Thursday, September 2, 2021

1961 Fleer Autograph Project - Parts 39 to 56

I've talked about getting back into the hobby waters in some small way. I still have a job search ahead of me, and it still isn't clear exactly when.   The powers-that-be have finally bowed to the reality most everyone else has accepted and moved the planning date for the merger out from mid-September to late October to mid-November.  That would put my layoff date somewhere around May 1, plus or minus a couple weeks,  I would have liked to make it to June 1, since I started with this company on May 21, 2012 and I would have hit 10 full years of service. It would have netted me some additional severance, but also just because 10 is a nice round number.  A minor star kinda number.  If it happens, it happens.  If it doesn't, that is fine also.  Moving on means not looking back.

My preparations for that coming job search are progressing nicely and I still expect to have a comfortable cushion of savings for that time.  So, while I have been dabbling a bit, my hobby spending has been way down.  So, I recently took the plunge and bid on a lot of 47 signed 1961 Fleer cards in a recent auction.  And, guess what? 

I won.  And here it is.

I have to be honest, this box contains my largest single hobby purchase in the 11 years I've been back in the hobby.  By a long shot.  My previous largest purchase was around $300 and this came to $1,100 after shipping.  Ouch, right?  Yeah, ouch.

It probably won't end up being bad in the long run.  Before bidding I looked up comps on all the cards and it totaled up to a bit shy of $2,000, with the cards I actually needed totaling about $900.  So, depending on how you look at it, I either over or under paid.  

Of the 47 cards in the lot, I needed 18; the 18 you see spread out above. The stack in the back are the 29 cards that I already had.  Those will be shipped off to another auction house later this month.   My hope is to recoup a decent portion of my outlay.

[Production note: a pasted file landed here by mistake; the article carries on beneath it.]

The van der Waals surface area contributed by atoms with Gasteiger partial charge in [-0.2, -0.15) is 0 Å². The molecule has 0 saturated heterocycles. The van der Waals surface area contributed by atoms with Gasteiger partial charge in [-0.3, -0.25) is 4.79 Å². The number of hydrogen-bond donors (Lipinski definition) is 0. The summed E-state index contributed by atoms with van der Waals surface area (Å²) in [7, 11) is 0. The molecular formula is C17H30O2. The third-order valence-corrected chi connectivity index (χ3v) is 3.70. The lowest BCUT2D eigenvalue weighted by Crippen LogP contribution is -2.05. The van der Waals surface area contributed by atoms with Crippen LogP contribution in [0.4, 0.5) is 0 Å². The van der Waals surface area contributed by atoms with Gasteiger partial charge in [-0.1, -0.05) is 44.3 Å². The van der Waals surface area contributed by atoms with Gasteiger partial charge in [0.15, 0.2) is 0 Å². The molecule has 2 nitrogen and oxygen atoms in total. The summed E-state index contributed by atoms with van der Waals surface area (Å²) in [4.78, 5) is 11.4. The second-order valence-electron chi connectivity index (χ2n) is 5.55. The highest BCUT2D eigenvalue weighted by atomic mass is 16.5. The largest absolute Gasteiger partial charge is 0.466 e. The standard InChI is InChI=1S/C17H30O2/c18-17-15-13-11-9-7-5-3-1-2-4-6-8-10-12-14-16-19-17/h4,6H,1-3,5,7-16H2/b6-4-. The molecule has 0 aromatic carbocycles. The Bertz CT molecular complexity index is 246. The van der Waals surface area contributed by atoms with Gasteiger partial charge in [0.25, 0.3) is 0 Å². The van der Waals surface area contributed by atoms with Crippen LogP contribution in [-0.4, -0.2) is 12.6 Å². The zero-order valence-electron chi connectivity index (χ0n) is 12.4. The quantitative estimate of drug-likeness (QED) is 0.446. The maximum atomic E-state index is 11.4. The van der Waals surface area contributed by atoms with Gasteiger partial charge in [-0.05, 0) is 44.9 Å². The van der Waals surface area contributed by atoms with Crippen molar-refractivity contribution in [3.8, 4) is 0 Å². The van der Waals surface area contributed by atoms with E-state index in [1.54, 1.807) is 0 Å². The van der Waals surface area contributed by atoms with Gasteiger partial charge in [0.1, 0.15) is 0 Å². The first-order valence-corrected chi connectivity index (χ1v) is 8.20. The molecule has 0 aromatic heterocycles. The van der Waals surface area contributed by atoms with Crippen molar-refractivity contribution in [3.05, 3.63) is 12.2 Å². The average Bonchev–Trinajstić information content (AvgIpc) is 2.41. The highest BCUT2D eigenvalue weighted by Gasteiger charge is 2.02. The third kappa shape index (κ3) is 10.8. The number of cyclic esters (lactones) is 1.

I am hoping to restart the series of looking at the subjects of these cards.  Though as I look back, the last one I did in the series was part 33.  That means sometime in the last 6 months I added 5 others.  I guess I am going to have to go back and figure out which ones.  

Anyway, this gets me up to having 56 signed cards from the 1961 Fleer set.  The set has 154 cards, but by my calculations only 96 subjects were alive at the time the set was issued, so I am sitting at 58% complete. Alas, it gets harder from here since I have pretty much gathered all the affordable autographs and just have the heavy weights to go.

What I am listening to: Easy by The Commodores

Monday, August 16, 2021

A Toe in the Water

As I said in my previous post, I've decided to not leave the hobby behind as I get ready for my upcoming job search. That's the theory anyway.

My observation is that collecting baseball cards is a hobby driven by emotion.  Seriously, can you see a Vulcan engaging in this hobby? Of course not.   But, I have found that emotions run both ways.  Even knowing that I have over 9 months to go and that being out of work doesn't represent an existential financial threat, it has been exceedingly difficult to even open the purse strings.  As an example, I was planning on heading down to the 600 table Dallas card show a few weekends ago to look for some vintage commons and trade bait to use in my autographed Fleer project.  But, my wife's card needed a $1,500 repair and that gave me the reason I was probably unconsciously looking for to not go to the show.

But, here is a recent arrival:

A magazine type supplement to the 1978 Yankees yearbook that I picked up off of eBay for a whopping $16.  While I have the 1978 picture album, I don't have the actual yearbook yet.  It does appear that they can be had for around $20. So, that may be my next big splurge. Anyways, that is the front cover above and this is the back cover below.


1977 was a exciting year for Yankees fans.  A World Series victory on the back of Reggie Jackson's
3 home run Game 6.  Sparky Lyle's Cy Young win, the first for a relief pitcher. And the emergence of Ron Guidry, who's 16-7, 2.82 rookie season was a foreshadowing of his stellar 1978 season


There is a month by month review of the season.

And there is the payoff.  An sheet of 27 trading cards of the key players from that season.  Out of curiosity, I looked to see how many different players appeared for the Yankees in 1977, The answer was 36, so the 26 players shown in these cards represents nearly 3/4 of the total.  For laughs, I looked to see how many players appeared for the Yankees this season, which is only 2/3 over.  The answer is 56, 28 of which were pitchers.

I find myself struggling to follow baseball the last few years, while I concurrently stay up to date on the NBA even in the offseason. I think there may be a clue as to why in the previous paragraph.  The modern baseball team seems to have become a revolving door of players and if you aren't making following the team a major part of your day then you are reduced to rooting for a uniform and not a core group of players that comprise the team year after year.